Well, I was sitting 20-rows up at the 15-yard line where it was kicked. I can tell you definitely, positively, without question that it was well short. Based on its height and trajectory, it was 100% obvious that it had no chance when it went by me.

I can also tell you definitely, positively, without question that a returner could have easily caught it when in bounds. Zero doubt what-so-ever.

I think Brohm messed up not having a returner back there. Every Gopher and Boilermaker fan around me agreed. Both before and after the kick.

I have no clue what % he has made in practice. Never commented on that.


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rockford

Member
I have no problem with the kick, or who kicked it.

The toughest part of being a fan is we don't get to see what happens in practice everyday. So while it's always fun to second-guess the coaching staff, we're doing so with a tiny fraction of the familiarity the staff has with the players. I can't imagine the staff was standing around at halftime going, "Hell, we should've had Big Leg Larry kick that one. What were we thinking?"

You gotta believe they're simulating that exact situation in practice every week, if not every day. Which would lead me to believe they're putting the kicker out there who has shown to have the best chance of making that kick.

No harm in speculating, though. That's part of the fun.

JTG
 

DarrenTheGreek

Gov. Victory Bell Ringer
A) If he's hitting 50-52 yarders in practice with 50% success, I have no problem with him taking it at the end of the half. Seems like many GH'ers know this was outside of his range. Not sure how they know that.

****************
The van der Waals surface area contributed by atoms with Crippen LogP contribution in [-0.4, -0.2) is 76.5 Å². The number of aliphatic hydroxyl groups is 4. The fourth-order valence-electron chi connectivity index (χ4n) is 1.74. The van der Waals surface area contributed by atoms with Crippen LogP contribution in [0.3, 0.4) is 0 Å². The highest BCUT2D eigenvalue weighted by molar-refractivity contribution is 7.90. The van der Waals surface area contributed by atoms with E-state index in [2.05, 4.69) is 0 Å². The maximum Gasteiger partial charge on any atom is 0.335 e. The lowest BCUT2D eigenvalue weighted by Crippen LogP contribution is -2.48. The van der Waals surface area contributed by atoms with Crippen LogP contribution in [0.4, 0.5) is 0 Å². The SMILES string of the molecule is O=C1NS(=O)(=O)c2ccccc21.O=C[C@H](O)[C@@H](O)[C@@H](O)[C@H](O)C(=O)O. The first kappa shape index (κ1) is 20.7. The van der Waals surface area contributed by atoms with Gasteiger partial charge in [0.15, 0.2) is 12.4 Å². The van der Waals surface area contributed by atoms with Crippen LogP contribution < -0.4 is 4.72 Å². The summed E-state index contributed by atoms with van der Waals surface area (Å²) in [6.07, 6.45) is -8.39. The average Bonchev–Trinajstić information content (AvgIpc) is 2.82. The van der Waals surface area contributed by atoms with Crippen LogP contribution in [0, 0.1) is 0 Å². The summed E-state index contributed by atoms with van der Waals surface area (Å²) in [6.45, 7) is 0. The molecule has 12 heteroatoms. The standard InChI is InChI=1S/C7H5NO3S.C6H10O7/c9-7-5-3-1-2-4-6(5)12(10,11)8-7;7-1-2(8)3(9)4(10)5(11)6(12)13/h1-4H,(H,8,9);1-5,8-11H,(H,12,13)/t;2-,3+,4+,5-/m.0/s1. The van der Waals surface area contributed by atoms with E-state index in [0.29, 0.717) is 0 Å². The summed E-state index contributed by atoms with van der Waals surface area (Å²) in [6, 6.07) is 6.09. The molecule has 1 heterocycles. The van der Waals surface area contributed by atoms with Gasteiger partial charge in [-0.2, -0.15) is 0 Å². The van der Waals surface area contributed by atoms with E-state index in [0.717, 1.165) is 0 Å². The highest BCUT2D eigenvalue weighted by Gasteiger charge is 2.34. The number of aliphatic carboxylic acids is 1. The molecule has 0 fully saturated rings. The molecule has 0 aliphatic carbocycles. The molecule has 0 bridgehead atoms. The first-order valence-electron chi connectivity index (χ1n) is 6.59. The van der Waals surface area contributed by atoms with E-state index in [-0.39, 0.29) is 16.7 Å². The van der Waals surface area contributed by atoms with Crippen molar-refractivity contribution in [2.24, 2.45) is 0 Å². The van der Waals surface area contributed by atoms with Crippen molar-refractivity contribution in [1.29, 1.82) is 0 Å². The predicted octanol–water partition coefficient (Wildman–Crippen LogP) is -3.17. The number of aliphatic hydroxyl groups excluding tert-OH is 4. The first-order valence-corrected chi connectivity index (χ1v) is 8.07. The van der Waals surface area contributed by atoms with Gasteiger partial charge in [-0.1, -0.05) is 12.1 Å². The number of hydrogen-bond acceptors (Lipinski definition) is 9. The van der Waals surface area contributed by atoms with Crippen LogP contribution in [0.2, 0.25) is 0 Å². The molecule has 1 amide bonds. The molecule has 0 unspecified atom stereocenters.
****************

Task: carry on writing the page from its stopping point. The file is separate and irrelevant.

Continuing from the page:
B) Ball landing on the end line, depending on trajectory is probably 3-5 yards short. From watching it, I didn't see a side angle to determine the trajectory.

C) People catch the ball usually about 2-3 feet above the ground, possibly 5-6 feet above the ground. IMO, the ball could have been caught and return attempted.

D) With all of that said, a hail mary might have been a higher percentage play, depending on what his practice percentage is from that range. But I think the FG was probably still the higher percentage play, even though Purdue showed to be ineffective at stopping our passing game.

E) Worse case scenario on that play was not simply a missed FG, but rather a return, or a block and return for TD. (See Georgia State game... (yes, Georgia State)).
To me, this is the most frustrating thing on this thread. How do people now realize that a ball landing on the back line is DEFINITELY catchable? It's not like guys catch the ball with their shoelaces.

For the record, I have no problem with the attempt, nor would I have had a problem if they had Ryerse give it a shot.
 
Apologies if this has already been discussed, but I wanted to throw it out to the board if it hadn't. What was the staff thinking trotting Lantz out there to attempt that kick? Just based on everything I've read and heard, it seemed pretty obvious that he doesn't have the leg to get it that far. I've been happy with Lantz's kicking (at distances he can actually make), but what was the point of having him kick a FG that he cannot possibly make? Why not send out Ryerse, or Walker, or someone on the squad who has the leg to kick it 51 yards? I get that Lantz has been far more accurate, but it was a waste of time even having him attempt it.

Thoughts?
I agree. Awfully risky to have it blocked given the lower trajectory with Lantz limited leg. Not a bad opportunity to try out one of the bigger legs in a game situation. Never know when that could be a game ending situation down the road.